Reader JP asks a question:
The reason I am writing to you is because of something that recently happened in our department. I would like to ask you and the other academic bloggers their opinion regarding this incident.
We currently have an ongoing search in our dept. for a social scientist. Out of the four excellent candidates invited for campus interview, almost everyone in the dept. liked a female candidate who was undoubtedly the most qualified and had the most potential for funding. This female candidate was accompanied to dinner by two faculty members from our department. Both faculty members are Caucasian males, one is a US-born social scientist (let's call him X), the other is a foreign-born, multiple-minority from a STEM field (let's call him Y). Here is the problem: Y thinks this candidate was guilty of extreme stereotyping about various issues related to race and gender during the course of dinner conversation. However, X does not think that's true as social scientists are used to talking about uncomfortable topics related to race and gender. Since there were only two individuals present who do not agree with each other, this has led to an unpleasant situation where members of the search committee are now being forced to take sides. Most people believe X (maybe because they desperately want this superstar in the dept?). However, I strongly feel that being an underrepresented minority, Y has a certain perspective that X doesn't possess. What do you think?
JP gave me more details than I am presenting here, but does not want them shared. Still, I think it's important to at least get the flavor of the comments that the candidate made. I don't have the right to comment on whether something is racist or not, but I do have the right to comment on whether something is sexist or not. What the candidate said that is supposedly sexist is a boring cliche that I often use when I don't want to engage in a conversation about kids or their tantrums. It's silly and uninspired, but I find it entirely benign. The supposedly racist comment was the candidate going out of her way to emphasize how she does not discriminate based on race despite having been brought up in a very "red" community and state; Y was ticked off because she talked about it too much.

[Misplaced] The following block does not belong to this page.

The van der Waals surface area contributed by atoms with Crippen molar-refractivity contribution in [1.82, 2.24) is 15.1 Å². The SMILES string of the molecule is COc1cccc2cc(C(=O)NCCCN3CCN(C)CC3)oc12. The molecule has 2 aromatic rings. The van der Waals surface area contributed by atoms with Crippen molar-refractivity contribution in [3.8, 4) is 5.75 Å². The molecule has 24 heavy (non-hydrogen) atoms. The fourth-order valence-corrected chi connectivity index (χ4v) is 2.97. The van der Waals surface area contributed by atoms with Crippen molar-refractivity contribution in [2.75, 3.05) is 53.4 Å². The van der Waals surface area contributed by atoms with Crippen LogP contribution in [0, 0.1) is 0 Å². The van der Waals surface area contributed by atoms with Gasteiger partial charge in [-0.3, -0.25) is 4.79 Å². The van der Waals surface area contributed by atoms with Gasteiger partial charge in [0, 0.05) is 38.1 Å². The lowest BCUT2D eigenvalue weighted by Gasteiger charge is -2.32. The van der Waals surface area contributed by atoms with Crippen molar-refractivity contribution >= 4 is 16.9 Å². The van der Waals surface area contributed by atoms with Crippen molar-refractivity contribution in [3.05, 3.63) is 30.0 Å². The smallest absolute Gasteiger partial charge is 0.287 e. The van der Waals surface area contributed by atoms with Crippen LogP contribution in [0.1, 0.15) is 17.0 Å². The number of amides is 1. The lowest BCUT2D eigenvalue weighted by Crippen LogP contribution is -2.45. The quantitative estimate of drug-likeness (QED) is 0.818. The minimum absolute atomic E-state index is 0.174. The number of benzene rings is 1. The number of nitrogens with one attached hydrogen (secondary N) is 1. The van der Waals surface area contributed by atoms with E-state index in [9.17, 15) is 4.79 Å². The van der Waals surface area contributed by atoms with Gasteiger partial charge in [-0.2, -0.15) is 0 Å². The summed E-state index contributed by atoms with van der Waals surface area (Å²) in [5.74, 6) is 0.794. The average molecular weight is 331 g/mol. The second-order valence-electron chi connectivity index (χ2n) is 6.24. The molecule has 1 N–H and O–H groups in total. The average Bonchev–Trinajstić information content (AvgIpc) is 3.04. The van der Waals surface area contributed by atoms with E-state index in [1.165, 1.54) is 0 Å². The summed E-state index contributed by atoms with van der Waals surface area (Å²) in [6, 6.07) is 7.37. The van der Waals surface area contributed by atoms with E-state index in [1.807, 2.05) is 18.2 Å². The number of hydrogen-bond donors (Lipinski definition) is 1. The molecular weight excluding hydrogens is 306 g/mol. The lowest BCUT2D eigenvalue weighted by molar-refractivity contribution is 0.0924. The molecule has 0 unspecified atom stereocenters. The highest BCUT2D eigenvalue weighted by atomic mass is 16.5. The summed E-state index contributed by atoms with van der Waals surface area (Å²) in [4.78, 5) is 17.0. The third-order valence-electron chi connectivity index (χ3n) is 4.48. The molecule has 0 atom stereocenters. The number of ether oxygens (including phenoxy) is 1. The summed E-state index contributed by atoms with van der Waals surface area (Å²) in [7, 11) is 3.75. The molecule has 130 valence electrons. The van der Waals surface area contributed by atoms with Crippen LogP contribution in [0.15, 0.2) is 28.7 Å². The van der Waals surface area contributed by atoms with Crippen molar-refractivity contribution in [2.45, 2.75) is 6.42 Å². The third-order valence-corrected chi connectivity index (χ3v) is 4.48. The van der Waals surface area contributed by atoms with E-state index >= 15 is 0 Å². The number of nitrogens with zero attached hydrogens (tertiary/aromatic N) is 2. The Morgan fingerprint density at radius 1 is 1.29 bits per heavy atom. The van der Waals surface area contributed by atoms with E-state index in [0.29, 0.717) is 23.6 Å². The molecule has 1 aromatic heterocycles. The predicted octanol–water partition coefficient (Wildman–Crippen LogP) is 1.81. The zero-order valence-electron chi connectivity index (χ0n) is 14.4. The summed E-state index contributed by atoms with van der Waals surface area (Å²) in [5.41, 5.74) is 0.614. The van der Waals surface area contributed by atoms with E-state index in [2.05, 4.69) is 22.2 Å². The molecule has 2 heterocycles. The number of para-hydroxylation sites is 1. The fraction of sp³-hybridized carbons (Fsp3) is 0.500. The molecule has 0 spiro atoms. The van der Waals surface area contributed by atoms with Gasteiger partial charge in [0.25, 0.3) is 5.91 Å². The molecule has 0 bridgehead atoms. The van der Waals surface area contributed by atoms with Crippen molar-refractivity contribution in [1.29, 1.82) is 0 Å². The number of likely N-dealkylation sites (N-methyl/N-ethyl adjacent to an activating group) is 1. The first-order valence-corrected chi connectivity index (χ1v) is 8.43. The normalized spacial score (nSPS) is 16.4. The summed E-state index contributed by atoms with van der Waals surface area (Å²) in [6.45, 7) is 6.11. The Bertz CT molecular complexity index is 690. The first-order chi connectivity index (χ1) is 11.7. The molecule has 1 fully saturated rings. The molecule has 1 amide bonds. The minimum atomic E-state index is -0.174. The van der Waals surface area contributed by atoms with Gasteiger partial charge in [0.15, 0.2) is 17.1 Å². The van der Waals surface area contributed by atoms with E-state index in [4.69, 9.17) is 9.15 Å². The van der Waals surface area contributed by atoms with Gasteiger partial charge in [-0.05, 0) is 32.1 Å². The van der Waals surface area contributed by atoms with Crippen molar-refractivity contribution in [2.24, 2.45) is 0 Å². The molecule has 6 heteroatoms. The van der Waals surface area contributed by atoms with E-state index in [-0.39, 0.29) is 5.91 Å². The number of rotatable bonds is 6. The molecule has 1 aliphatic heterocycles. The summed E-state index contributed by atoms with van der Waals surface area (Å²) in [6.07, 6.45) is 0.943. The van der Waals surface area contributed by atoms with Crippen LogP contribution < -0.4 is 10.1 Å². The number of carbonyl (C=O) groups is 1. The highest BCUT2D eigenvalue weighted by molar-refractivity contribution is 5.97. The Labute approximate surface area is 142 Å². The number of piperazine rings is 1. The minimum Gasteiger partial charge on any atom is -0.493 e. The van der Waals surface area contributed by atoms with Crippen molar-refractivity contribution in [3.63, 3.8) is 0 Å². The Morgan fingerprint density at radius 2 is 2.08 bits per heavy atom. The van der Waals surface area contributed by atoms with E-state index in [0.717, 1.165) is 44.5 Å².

The whole conversation seems to me as a case of a very nervous candidate with a bad case of logorrhea and acute "foot-in-mouthitis" more than anything else. But, because I am not a racial minority, I completely allow that I am not qualified to talk about whether something is racially insensitive or not. But here's the deal -- neither is Y. What bugs me the most about the whole incident is that Y, a Caucasian male, even if he has minority status otherwise, presents himself as the keeper of the well-being of women and racial minorities. This whole incident smells of deep-seated misogyny to me, which permeates pretty much every culture in the world and even otherwise liberal people can be profoundly sexist.
If we only hired completely enlightened people who have no trace of racism, sexism, or any other bias in them, academia would be a very, very desolate place. (A next-door colleague, who is on the search committee with me, reminded me today that women are indeed still viewed by some, perhaps many, as "diversity candidates" and not as "real candidates". When no specific diversity designation in given, of course we are supposed to select from among the men. I am still fuming.)
I hate to see a stellar female candidate dismissed yet again because she does not adhere to some unattainable criterion -- in this case complete and flawless social enlightenment -- that nobody around her fulfills anyway.
I personally would hire the candidate if she is the most qualified and her in-area people really like her. Once she is hired, Y, if he can will himself to be calm and objective, could certainly talk to her about the things that rubbed him the wrong way. She could also be assigned faculty mentors who are there to help her with her professional development; this could include addressing her verbal blunders.
What say you, blogosphere?